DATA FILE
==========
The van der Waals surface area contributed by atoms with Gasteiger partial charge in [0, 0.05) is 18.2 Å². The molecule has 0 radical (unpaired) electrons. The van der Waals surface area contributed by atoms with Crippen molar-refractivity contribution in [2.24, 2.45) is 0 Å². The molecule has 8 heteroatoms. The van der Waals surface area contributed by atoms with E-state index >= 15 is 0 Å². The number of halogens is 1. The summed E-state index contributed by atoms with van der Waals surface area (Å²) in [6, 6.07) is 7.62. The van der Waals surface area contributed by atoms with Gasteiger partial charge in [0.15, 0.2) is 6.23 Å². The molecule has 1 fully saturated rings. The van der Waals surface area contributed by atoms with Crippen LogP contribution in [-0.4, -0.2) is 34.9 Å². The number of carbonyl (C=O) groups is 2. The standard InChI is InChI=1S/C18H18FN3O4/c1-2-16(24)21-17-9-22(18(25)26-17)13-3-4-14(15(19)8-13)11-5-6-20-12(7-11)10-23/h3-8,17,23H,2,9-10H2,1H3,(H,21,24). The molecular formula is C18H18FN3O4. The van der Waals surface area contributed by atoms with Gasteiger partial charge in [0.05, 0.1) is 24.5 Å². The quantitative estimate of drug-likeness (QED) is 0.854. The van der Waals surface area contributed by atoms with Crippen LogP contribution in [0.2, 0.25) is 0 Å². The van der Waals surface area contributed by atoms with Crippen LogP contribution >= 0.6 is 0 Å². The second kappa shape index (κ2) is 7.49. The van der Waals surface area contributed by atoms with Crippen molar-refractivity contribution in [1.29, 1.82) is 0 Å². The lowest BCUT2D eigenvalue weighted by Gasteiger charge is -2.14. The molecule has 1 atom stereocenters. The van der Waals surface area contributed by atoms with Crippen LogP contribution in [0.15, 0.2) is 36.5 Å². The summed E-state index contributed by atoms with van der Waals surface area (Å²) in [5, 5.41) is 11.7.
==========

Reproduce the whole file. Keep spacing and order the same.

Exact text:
The van der Waals surface area contributed by atoms with Gasteiger partial charge in [0, 0.05) is 18.2 Å². The molecule has 0 radical (unpaired) electrons. The van der Waals surface area contributed by atoms with Crippen molar-refractivity contribution in [2.24, 2.45) is 0 Å². The molecule has 8 heteroatoms. The van der Waals surface area contributed by atoms with E-state index >= 15 is 0 Å². The number of halogens is 1. The summed E-state index contributed by atoms with van der Waals surface area (Å²) in [6, 6.07) is 7.62. The van der Waals surface area contributed by atoms with Gasteiger partial charge in [0.15, 0.2) is 6.23 Å². The molecule has 1 fully saturated rings. The van der Waals surface area contributed by atoms with Crippen LogP contribution in [-0.4, -0.2) is 34.9 Å². The number of carbonyl (C=O) groups is 2. The standard InChI is InChI=1S/C18H18FN3O4/c1-2-16(24)21-17-9-22(18(25)26-17)13-3-4-14(15(19)8-13)11-5-6-20-12(7-11)10-23/h3-8,17,23H,2,9-10H2,1H3,(H,21,24). The molecular formula is C18H18FN3O4. The van der Waals surface area contributed by atoms with Gasteiger partial charge in [0.05, 0.1) is 24.5 Å². The quantitative estimate of drug-likeness (QED) is 0.854. The van der Waals surface area contributed by atoms with Crippen LogP contribution in [0.2, 0.25) is 0 Å². The van der Waals surface area contributed by atoms with Crippen LogP contribution >= 0.6 is 0 Å². The second kappa shape index (κ2) is 7.49. The van der Waals surface area contributed by atoms with Crippen molar-refractivity contribution in [1.29, 1.82) is 0 Å². The lowest BCUT2D eigenvalue weighted by Gasteiger charge is -2.14. The molecule has 1 atom stereocenters. The van der Waals surface area contributed by atoms with Crippen LogP contribution in [0.15, 0.2) is 36.5 Å². The summed E-state index contributed by atoms with van der Waals surface area (Å²) in [5, 5.41) is 11.7.